Stollery Children's Hospital beds in Edmonton to be used for adult emergency overflow

Ashley Joannou 3 minute read January 24, 2022

Increasing demand for emergency room care means a space originally intended for kids at the Stollery Children’s Hospital in Edmonton has been temporarily converted to adult use for emergency overflow.

Alberta Health Services spokesman Kerry Williamson said in a statement Sunday that the renovated day ward space was not being used for pediatric surgical patients yet.

“Due to high patient demand and acuity in the University of Alberta Hospital emergency department, we will begin using the renovated day ward space at Stollery Children’s Hospital for adult or pediatric emergency overflow,” he said.

A memo from AHS dated Jan. 17, posted online over the weekend by NDP Leader Rachel Notley and others, says the change to accommodate emergency overflow would begin as early as Jan. 19.

“This re-allocation of space means the Stollery will maintain the current seven operating theatres, rather than advance to eight operating theatres as was planned for February 2022,”  it says.

“If pediatric surgery volumes experience a surge, new options and solutions will be explored.”

This is not the first time space at the Stollery has been converted for adult use. In earlier phases of the pandemic, ICU beds were used for adults in need.

This latest wave, fuelled by the Omicron variant, has seen less pressure being put on ICUs while the total number of hospitalized COVID positive patients has broken records and put pressure on the acute care system. As of Friday, Alberta had 1,191 people in hospital with COVID-19, including 107 patients in ICU.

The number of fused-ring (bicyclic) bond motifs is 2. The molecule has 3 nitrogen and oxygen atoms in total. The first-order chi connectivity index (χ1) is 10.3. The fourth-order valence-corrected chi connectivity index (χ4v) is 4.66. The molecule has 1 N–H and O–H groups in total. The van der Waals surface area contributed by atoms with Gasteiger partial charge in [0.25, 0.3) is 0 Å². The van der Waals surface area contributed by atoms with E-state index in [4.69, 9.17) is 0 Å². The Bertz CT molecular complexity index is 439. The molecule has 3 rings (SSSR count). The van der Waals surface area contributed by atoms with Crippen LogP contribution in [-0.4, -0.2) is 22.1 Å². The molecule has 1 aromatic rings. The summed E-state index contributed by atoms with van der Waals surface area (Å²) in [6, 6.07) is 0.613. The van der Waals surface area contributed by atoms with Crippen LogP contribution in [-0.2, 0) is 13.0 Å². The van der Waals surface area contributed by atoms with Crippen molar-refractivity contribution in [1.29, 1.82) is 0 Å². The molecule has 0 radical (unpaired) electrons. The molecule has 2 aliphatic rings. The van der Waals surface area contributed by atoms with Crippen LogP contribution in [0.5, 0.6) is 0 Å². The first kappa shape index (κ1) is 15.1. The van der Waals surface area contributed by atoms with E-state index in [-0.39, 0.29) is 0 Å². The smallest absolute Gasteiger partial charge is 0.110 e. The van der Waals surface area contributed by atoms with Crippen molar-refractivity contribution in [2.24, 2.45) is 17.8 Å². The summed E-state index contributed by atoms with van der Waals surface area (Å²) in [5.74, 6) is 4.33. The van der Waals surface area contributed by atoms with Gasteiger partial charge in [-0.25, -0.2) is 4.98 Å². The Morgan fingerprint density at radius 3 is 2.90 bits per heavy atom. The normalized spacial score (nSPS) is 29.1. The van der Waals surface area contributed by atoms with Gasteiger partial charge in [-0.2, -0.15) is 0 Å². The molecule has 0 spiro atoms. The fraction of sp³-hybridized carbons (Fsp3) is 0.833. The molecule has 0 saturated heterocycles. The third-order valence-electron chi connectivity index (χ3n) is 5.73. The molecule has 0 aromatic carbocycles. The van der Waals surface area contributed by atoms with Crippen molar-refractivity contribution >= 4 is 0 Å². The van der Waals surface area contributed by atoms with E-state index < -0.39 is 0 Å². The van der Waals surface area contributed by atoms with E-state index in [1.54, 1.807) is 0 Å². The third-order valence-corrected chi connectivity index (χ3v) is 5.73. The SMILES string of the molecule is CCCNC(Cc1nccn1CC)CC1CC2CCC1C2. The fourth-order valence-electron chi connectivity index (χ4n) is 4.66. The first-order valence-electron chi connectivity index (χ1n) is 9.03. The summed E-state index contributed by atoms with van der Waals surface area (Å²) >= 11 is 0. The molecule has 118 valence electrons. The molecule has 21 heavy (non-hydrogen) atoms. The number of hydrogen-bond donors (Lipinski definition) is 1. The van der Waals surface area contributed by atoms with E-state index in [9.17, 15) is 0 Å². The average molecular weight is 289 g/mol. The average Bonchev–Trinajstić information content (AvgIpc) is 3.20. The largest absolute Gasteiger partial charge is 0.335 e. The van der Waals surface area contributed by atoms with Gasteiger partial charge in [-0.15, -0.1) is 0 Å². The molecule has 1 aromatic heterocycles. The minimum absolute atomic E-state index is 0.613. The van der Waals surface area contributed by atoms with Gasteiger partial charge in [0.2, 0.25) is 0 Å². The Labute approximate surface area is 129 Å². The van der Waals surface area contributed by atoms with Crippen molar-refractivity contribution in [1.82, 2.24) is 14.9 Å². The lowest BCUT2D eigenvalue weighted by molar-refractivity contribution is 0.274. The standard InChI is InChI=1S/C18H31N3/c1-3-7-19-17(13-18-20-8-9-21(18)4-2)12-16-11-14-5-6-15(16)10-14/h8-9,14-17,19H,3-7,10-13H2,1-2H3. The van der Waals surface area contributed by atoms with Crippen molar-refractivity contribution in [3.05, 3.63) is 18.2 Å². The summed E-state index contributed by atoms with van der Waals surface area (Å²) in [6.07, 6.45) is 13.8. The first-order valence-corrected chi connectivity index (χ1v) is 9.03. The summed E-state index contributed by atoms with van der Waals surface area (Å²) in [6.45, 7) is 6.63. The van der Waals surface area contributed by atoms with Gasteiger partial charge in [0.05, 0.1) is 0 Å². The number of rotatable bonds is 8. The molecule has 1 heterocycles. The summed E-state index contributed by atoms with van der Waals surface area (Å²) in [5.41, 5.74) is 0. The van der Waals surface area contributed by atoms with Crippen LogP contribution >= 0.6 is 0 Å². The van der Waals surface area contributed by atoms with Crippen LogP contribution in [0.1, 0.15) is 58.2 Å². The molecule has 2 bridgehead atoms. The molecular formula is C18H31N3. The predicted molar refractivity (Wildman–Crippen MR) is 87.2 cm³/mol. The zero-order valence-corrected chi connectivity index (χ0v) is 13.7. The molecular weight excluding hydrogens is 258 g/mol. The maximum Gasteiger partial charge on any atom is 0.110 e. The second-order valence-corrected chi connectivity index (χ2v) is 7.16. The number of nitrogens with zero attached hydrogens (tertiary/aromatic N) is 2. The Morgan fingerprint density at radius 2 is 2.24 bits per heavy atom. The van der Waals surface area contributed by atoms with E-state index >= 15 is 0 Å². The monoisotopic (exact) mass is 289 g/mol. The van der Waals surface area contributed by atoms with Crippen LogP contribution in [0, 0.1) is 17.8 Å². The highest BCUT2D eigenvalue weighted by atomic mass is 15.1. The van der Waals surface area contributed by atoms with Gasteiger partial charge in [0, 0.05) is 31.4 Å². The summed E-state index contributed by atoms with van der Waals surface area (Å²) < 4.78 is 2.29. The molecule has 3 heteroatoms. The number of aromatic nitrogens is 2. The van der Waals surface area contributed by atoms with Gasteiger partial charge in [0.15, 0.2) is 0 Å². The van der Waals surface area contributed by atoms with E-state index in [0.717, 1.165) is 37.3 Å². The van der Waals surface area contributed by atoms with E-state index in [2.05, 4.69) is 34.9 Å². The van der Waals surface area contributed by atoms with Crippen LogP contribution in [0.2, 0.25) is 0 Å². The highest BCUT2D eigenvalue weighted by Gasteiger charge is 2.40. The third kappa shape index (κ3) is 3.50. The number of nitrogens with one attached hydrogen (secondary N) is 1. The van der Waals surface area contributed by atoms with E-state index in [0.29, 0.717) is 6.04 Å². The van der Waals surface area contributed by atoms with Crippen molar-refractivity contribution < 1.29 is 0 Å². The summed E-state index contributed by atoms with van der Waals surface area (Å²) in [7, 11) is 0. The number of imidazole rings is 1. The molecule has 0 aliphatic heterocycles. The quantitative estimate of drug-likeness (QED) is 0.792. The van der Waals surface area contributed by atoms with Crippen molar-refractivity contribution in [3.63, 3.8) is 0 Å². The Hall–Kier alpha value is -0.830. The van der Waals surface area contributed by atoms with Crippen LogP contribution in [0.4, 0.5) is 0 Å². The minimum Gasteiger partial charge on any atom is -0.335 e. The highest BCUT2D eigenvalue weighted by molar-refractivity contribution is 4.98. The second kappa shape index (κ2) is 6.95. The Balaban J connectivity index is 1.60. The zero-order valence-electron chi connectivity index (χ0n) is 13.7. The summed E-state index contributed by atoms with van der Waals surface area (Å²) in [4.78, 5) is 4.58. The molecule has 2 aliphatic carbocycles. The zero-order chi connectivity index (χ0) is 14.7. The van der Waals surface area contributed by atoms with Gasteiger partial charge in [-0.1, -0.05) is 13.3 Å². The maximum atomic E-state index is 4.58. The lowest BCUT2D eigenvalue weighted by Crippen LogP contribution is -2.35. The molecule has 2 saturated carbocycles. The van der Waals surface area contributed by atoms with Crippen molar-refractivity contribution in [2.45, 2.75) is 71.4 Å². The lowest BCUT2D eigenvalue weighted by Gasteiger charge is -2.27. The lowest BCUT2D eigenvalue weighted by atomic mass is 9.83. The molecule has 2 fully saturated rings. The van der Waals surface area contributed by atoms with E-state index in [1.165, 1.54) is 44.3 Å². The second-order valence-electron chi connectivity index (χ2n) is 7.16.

Dr. Paul Parks, the head of the Alberta Medical Associations’ emergency medicine section, said Sunday that it makes sense that the health authority is looking for alternative spaces for emergency patients.

He said emergency departments in the big cities are “drowning in sick patients,” especially in the last few weeks, from a combination of normal patient loads during winter months, COVID-19 patients, patients with non-COVID illnesses whose care has been delayed or deferred during the pandemic, and a lack of staff because workers are calling in sick.

“At the U of A there’s roughly 50 care spaces where patients can be taken care of in the emergency department,” he said.

“At any given time in the last couple of weeks there could be 30 or more patients that are admitted, they’ve been taken care of, they should be up on the floor in a hospital bed, but there’s nowhere for them to go so they stay in the emergency department.”

Since the hospital wards are also being overwhelmed with their own bed and staffing concerns, that in turn prevents new patients from being cared for in the ER spaces.

“That’s been the reality of what we’ve been dealing with for the last couple of weeks as this fifth wave is really, really crushing our acute care system,” Parks said.

Williamson said the adult beds opening at the Stollery are not to treat COVID-positive patients.

A “small number” of scheduled pediatric surgeries that were going to take place in the newly renovated space in February will be rescheduled, he said.

“This change is part of the site’s pandemic plan. In these extraordinary times, AHS has had to make significant changes to the way we deliver healthcare. What has remained the same — anyone needing urgent, emergency healthcare will receive it.”


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